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Sample Reading Comprehension - 3 Notes | Study Reading Comprehension for UGC NET - UGC NET

Document Description: Sample Reading Comprehension - 3 for UGC NET 2022 is part of Reading Comprehension for UGC NET preparation. The notes and questions for Sample Reading Comprehension - 3 have been prepared according to the UGC NET exam syllabus. Information about Sample Reading Comprehension - 3 covers topics like and Sample Reading Comprehension - 3 Example, for UGC NET 2022 Exam. Find important definitions, questions, notes, meanings, examples, exercises and tests below for Sample Reading Comprehension - 3.

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Directions: Read the passage and answer the questions that follow:
In a recent discussion paper, NITI Aayog has chalked out an ambitious strategy for India to become an artificial intelligence (AI) powerhouse. AI is the use of computers to make decisions that are normally made by humans. Many forms of AI surround Indians already, including chatbots on retail websites and programs that flag fraudulent bank activity. But NITI Aayog envisions AI solutions for India on a scale not seen anywhere in the world today, especially in five key sectors — agriculture, healthcare, education, smart cities and infrastructure, and transport. In agriculture, for example, machines will provide information to farmers on the quality of soil, when to sow, where to spray herbicide, and when to expect pest infestations. It’s an idea with great potential: India has 30 million farmers with smartphones, but poor extension services. If computers help agricultural universities advise farmers on best practices, India could see a farming revolution.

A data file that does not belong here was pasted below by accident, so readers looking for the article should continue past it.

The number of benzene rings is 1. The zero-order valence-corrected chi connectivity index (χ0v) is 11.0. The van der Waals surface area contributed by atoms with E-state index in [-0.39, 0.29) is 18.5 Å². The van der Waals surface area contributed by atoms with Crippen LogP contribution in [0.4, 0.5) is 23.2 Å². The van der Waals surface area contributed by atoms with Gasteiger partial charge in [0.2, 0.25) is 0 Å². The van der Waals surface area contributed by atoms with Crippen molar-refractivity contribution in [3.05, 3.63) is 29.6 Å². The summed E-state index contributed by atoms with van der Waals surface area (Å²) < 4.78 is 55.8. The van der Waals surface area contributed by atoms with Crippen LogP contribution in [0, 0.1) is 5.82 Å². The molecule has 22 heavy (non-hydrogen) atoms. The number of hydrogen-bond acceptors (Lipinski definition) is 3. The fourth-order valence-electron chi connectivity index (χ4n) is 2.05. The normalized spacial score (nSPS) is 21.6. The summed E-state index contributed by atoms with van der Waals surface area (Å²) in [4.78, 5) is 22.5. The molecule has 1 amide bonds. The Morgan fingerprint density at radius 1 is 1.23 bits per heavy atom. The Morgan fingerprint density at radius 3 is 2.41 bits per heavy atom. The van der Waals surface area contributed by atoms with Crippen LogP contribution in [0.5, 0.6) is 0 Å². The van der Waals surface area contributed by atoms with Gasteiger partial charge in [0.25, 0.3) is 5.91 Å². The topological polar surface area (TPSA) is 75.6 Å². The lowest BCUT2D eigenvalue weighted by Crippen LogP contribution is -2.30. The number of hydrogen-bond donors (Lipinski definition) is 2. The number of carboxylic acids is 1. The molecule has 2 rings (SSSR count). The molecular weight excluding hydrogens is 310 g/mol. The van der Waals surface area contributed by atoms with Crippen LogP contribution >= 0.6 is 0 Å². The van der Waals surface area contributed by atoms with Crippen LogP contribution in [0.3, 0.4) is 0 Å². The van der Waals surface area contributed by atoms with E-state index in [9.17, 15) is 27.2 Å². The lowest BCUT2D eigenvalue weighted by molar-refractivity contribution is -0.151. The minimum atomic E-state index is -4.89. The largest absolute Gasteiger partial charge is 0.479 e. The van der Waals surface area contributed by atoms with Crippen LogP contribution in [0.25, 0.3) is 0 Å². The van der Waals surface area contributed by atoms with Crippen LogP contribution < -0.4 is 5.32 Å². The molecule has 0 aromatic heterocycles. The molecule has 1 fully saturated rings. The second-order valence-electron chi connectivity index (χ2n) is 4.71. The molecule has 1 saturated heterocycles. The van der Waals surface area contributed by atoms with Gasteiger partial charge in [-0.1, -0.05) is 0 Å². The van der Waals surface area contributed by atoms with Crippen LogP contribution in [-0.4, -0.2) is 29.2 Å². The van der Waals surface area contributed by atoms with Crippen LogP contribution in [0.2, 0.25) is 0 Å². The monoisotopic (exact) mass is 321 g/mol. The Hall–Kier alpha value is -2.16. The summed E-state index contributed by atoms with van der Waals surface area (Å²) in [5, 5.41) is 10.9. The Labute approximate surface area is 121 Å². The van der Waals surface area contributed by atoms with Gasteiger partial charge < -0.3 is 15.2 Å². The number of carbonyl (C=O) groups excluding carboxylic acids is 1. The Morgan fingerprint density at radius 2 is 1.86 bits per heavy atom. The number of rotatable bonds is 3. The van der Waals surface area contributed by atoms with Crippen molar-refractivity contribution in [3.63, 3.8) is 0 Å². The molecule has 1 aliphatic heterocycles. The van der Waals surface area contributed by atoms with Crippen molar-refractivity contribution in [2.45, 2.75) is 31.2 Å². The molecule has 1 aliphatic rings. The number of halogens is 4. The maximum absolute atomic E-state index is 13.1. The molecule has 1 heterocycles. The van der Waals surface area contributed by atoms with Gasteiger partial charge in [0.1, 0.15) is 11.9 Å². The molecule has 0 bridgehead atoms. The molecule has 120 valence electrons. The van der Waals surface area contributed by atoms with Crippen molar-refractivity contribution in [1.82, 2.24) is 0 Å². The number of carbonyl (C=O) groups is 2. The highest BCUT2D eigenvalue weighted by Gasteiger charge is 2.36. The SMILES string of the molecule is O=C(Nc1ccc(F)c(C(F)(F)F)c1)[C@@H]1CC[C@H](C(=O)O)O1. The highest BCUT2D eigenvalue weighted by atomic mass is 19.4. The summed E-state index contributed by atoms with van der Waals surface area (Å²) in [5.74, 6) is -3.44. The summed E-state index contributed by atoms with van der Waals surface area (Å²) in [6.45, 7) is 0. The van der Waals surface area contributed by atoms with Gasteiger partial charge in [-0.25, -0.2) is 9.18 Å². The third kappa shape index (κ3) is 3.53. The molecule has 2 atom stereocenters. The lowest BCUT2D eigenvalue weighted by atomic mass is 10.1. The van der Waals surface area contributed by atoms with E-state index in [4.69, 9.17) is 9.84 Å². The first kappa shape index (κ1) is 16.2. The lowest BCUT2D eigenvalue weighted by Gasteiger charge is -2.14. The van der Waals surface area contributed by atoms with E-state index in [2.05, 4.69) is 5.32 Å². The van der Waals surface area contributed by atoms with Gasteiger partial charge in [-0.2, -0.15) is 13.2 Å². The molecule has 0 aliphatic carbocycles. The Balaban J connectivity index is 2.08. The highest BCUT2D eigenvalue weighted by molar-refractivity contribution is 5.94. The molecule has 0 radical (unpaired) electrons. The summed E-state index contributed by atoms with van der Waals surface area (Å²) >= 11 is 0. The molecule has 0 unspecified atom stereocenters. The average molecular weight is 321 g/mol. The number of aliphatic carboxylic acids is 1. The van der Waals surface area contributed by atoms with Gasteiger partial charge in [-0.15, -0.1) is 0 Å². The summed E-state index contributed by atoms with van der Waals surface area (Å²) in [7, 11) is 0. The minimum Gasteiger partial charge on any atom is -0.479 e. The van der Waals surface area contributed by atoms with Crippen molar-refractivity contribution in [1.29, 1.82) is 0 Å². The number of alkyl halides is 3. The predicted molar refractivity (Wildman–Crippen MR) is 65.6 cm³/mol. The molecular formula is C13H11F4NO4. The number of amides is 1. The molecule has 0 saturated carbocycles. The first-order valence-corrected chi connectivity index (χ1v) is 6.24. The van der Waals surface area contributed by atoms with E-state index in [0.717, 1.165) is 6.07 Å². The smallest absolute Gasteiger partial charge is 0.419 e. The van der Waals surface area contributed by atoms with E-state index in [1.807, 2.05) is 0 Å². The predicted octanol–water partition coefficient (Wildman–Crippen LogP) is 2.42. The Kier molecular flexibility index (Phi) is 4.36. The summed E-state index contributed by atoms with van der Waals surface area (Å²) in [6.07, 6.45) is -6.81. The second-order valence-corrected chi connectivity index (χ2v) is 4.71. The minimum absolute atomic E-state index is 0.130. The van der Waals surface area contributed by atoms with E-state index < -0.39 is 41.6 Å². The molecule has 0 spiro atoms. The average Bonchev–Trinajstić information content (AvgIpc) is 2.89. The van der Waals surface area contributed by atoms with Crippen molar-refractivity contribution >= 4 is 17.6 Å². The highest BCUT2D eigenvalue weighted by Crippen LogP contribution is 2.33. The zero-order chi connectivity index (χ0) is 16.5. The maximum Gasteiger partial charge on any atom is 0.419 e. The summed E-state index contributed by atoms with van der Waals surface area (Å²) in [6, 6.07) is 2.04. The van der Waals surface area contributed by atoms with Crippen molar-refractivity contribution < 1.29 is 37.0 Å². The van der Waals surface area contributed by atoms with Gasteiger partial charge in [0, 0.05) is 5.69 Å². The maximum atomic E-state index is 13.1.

However, there are formidable obstacles. AI start-ups already offer some solutions, but the challenge lies in scaling these to cover the entire value chain, as NITI Aayog envisions. The first problem is data. Machine learning, the set of technologies used to create AI, is a data-guzzling monster. It takes reams of historical data as input, identifies the relationships among data elements, and makes predictions. More sophisticated forms of machine learning, like “deep learning”, attempt to mimic the human brain. And even though they promise greater accuracy, they also need more data than what is required by traditional machine learning. Unfortunately, India has sparse data in sectors like agriculture, and this is already hampering AI-based businesses today.
In fact, the lack of data means that deep learning doesn’t work for all companies in India. One example is Climate-Connect, a Delhi-based firm, which uses AI to predict the amount of power a solar plant will generate every 15 minutes. This is critical because solar electricity generation can change dramatically every hour depending on weather conditions and the position of the sun. When this happens, the plant must communicate expected changes to power distributors, which will then switch to alternative sources. With India planning to install 100 GW of solar power by 2022, such AI will play a central role in power planning.
But to generate such data, Climate-Connect needs historical inputs like the time of sunrise and sunset, and cloud cover where the plant is located. Unfortunately, since most Indian solar plants are recent, data are available only for a couple of years, whereas deep learning needs data over many years to predict generation. Today, the firm uses traditional machine learning technologies such as regression analysis that work with less data. These methods have an accuracy of around 95%. While deep learning can boost accuracy for operations such as Climate-Connect, it hasn’t worked very well in the Indian scenario, says Nitin Tanwar, cofounder of the firm.